For our weekly “Ideas on Europe” editorial by UACES, the University Association for European Studies, we welcome Daniele Saracino, from the Department of Government at the University of Essex, in Britain. Bonjour, Daniele!
Your research focuses on the concept of solidarity, one of these ideas or principles that we use every day, but that deserve to be questioned on their meaning.
Solidarity is everywhere in our lives. Solidarity among workers or social movements; solidarity among family and friends; solidarity with your football club or political party; solidarity with a whistle-blower or with refugees; solidarity between states or peoples; solidarity as a core principle of the welfare state or solidarity as the social glue that holds societies together.
This is the vast, multidimensional semantic field in which solidarity meanders as a colorful, but blurry, and seemingly ubiquitous concept. While it seems to maintain a positive connotation throughout, making it so appealing in the political sphere, at the same time it comes across as arbitrary and watered-down. From an analytical research perspective, the fact that there does not seem the slightest agreement on what solidarity actually means is problematic. Even more so on the level of the European Union, where solidarity has been a key concept since the very beginnings of the European project. Just listen:
« L'Europe ne se fera pas d'un coup, ni dans une construction d'ensemble : elle se fera par des réalisations concrètes, créant d'abord une solidarité de fait. »
Ah, that’s the voice of Robert Schuman delivering his famous speech of what is commonly considered the founding act of European integration!
That’s right! He called for true, effective solidarity to build a peaceful and unified post-war Europe. Ever since, solidarity has incrementally gained significance over the course of European integration, cumulating in the Lisbon Treaty where it has been settled as one of the central precepts of the EU. It is constantly invoked on the EU level, especially in times of crisis. Nonetheless, there is no agreement in the European legal or political sphere on what the concept entails. It can therefore be assumed that there is an underlying understanding of solidarity in the EU that is embedded in the specific historical context of the concept.
So where does it actually come from?
Counterintuitively, the concept of solidarity does not originate in the labour movement or in the classics of political or philosophical thinking. It has its roots in Roman law. The principle obligatio in solidum meant the debt or obligation that every debtor had vis-à-vis the joint community of debtors they are part of. This created a joint liability in which the debtors vouch for a common debt. This principle has survived in several legal systems that are strongly influenced by the Roman law tradition, like France, where solidarity, for the first time, gains further layers of meaning, specifically during the French Revolution where it develops in contrast to and as the political discharge of fraternity.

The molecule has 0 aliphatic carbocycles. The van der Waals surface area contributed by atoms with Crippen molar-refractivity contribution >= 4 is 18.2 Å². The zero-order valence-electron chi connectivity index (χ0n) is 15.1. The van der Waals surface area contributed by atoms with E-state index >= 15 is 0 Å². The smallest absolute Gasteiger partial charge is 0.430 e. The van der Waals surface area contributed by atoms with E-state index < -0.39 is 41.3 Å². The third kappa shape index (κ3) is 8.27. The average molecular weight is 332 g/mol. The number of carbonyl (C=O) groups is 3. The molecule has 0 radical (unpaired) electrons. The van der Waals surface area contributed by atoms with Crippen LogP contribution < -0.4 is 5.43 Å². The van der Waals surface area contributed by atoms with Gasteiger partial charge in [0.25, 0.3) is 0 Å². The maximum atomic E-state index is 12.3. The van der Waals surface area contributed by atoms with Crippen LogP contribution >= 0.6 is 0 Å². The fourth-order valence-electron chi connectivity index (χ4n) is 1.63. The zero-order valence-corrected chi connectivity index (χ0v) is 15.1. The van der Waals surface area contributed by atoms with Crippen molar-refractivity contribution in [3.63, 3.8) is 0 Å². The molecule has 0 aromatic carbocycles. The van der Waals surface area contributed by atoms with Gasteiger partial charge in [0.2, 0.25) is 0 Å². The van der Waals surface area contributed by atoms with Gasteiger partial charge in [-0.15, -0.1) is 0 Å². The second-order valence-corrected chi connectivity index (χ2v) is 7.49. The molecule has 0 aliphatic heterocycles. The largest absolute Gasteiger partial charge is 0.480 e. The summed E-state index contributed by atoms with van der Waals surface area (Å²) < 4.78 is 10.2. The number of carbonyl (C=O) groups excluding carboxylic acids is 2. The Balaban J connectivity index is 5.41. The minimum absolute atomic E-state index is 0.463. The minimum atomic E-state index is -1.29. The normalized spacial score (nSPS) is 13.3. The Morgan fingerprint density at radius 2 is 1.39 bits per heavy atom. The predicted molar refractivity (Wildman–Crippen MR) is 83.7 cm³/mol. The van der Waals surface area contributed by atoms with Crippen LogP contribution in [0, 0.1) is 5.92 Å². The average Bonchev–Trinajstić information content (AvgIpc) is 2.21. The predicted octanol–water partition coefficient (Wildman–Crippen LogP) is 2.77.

To cut the conceptual history short, it turns out that the concept of solidarity contains overlapping elements from legal, sociological, political, philosophical, theological, economical, and linguistic spheres.
That’s a very complex etymology. How can we use your studies for the European Union today?
Applying these findings to the setup and functioning of the European Union, we find that solidarity is non-universal. It is limited to particular groups wherein actors commit themselves voluntarily to a bond and develop interdependencies to achieve common objectives.
The European Union is such a reference group, and solidarity is the means to achieve its commonly agreed political objectives. Solidarity creates a mutual connectedness between the involved actors who vouch for each other in terms of the common objectives. Ultimately, solidarity creates a reciprocal commitment and mutual responsibility that is expressed by the expectation and discharge of support and assistance.
This is how common goals can be pursued and achieved. Since the common political will of the involved actors in the European Union is cast into law, so is solidarity. Consequently, the European Court of Justice has repeatedly confirmed the fundamental significance of the solidarity principle for the European Union. There are procedural duties that regulate the support and assistance demanded by the solidarity principle.
In short, the readiness to act in solidarity and to honour the outcomes of EU policymaking are necessary conditions for the EU to function effectively. States join the European Union on their own will and accept its precepts and objectives upon accession. If the rule of law to safeguard the outcomes of the political process is not adhered to anymore, the EU loses its purpose. In short: without solidarity, the European Union just wouldn’t make sense. This is why European integration as a whole is shaken to its core when member states decide to stop honouring the rule of law, renouncing European solidarity. And this is why the Union must find ways to remind them of their commitment to solidarity.
Many thanks, for this semantic exploration of one of Europe’s key concepts. I recall you work at the Department of Government at the University of Essex, in Britain.
Interview by Rune Mahieu.